The stock market played a dangerous game on the economy in December.
You’ve heard of self-fulfilling prophecies, right?
The idea is that making a prediction helps the prediction itself come true.
Even though the stock market was on a roller coaster throughout 2018, the 15% plunge on the S&P 500 Index in December stood out.
While the volatility was a novel way to cap off a tumultuous 2018, it may have lasting impacts.
Worries over the Federal Reserve interest rate policy and a slowdown in China sparked the rapid sell-off.
At the time, there was no sign of weakness in the U.S.
That changed last week.
Retailers announced a 1.2% drop in sales for December. It was a complete shock.
It is the worst decline since 2009.
This tells us that the stock market plunge in December did more than spook investors.
It spooked consumers.
The material impact on the economy could have a lasting effect. Here’s why…
Economic Growth Is Tied to Consumers
The fall in retail sales had an immediate impact on a key measure of growth, the gross domestic product (GDP).
The GDP measures growth in the U.S. economy.
The dip in sales created a sharp drop in GDP growth estimates for the fourth quarter. This showed that the consumer is a key driver of economic growth.
And a sign of weakness in retail sales tells us that the consumer isn’t as strong as we believed.
This could set the stage for a recession as early as this year.
As soon as I got the email about the impact, I tweeted out the following chart.
Weak retail sales hurt #GDP expectations this morning. This @AtlantaFed chart shows GDP is down to 1.5% for the 4th quarter. The shutdown likely added to economic weakness. We’ll see if December 24 lows are tested. pic.twitter.com/kOx3OWwrFo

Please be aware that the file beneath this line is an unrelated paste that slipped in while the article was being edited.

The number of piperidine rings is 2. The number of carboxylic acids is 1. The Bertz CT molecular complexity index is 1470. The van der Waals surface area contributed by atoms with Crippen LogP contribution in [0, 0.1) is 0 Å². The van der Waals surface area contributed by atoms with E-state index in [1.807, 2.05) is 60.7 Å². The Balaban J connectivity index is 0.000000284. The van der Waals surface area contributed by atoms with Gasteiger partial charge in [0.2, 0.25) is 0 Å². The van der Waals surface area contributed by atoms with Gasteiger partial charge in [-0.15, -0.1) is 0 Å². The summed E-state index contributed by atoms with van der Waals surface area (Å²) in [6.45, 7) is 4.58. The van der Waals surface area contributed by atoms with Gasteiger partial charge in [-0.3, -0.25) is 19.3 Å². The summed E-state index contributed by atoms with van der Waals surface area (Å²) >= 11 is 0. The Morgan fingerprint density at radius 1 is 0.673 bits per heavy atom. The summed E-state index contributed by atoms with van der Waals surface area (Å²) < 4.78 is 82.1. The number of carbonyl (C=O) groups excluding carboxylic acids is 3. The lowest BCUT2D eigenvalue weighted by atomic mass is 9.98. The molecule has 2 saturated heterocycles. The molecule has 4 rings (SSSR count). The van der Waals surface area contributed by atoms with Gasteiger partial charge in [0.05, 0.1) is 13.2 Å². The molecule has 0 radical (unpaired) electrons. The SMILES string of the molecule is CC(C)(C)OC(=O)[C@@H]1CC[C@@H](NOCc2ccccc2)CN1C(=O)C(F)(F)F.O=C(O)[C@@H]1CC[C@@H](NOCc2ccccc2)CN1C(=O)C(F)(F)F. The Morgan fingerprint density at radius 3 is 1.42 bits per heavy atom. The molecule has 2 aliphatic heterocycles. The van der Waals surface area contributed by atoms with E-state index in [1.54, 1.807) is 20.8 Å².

— Chad Shoop, CMT (@ChadShoopGuru) February 14, 2019
My tweet mentioned that the stock market could test the Christmas Eve lows based on proof of weakness in the economy.
GDP expectations plunged on the report.
They fell from a modest 2.6% growth rate to only 1.5%. That’s more than one percentage point lower.
Since it was the biggest drop in retail sales since 2009, it was also the sharpest decline in GDP expectations.
Two quarters of negative GDP growth commonly define a recession.
While the fourth quarter of 2018 isn’t expected to turn negative, the sharp drop is alarming.
Any more weakness and we are on a path toward a recession this year.
This is all tied to the stock market’s effect on the consumer.
2 Negative Quarters Mean a Recession
The December stock market plunge was alarming, not because of the magnitude of the decline, but because of the impact it had on consumer spending.
Investors became concerned about the economy. Their concern pushed the market down, and that had a direct impact on consumer spending.
December is typically a strong spending month. Consumers rush to get last-minute holiday gifts throughout the month.
The concern now is that this weakness began as we were heading into the weaker spending months of January and February.
Knowing that the year ended on a weak note means we likely won’t see a bounce back in the first quarter.
It is a seasonally weak quarter to begin with, as cold weather reduces economic growth.
But the historic government shutdown and ongoing uncertainty with China’s trade talks mean the quarter could have negative economic growth.
Will we see two quarters of negative growth to get an official recession?
It’s too early to tell, but it will be almost certain if the stock market crashes again.
We can expect volatility to remain throughout 2019. While it is stomach-churning for long-term buy-and-hold investors, it’s exciting for short-term traders.
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Chad Shoop, CMT
Editor, Automatic Profits Alert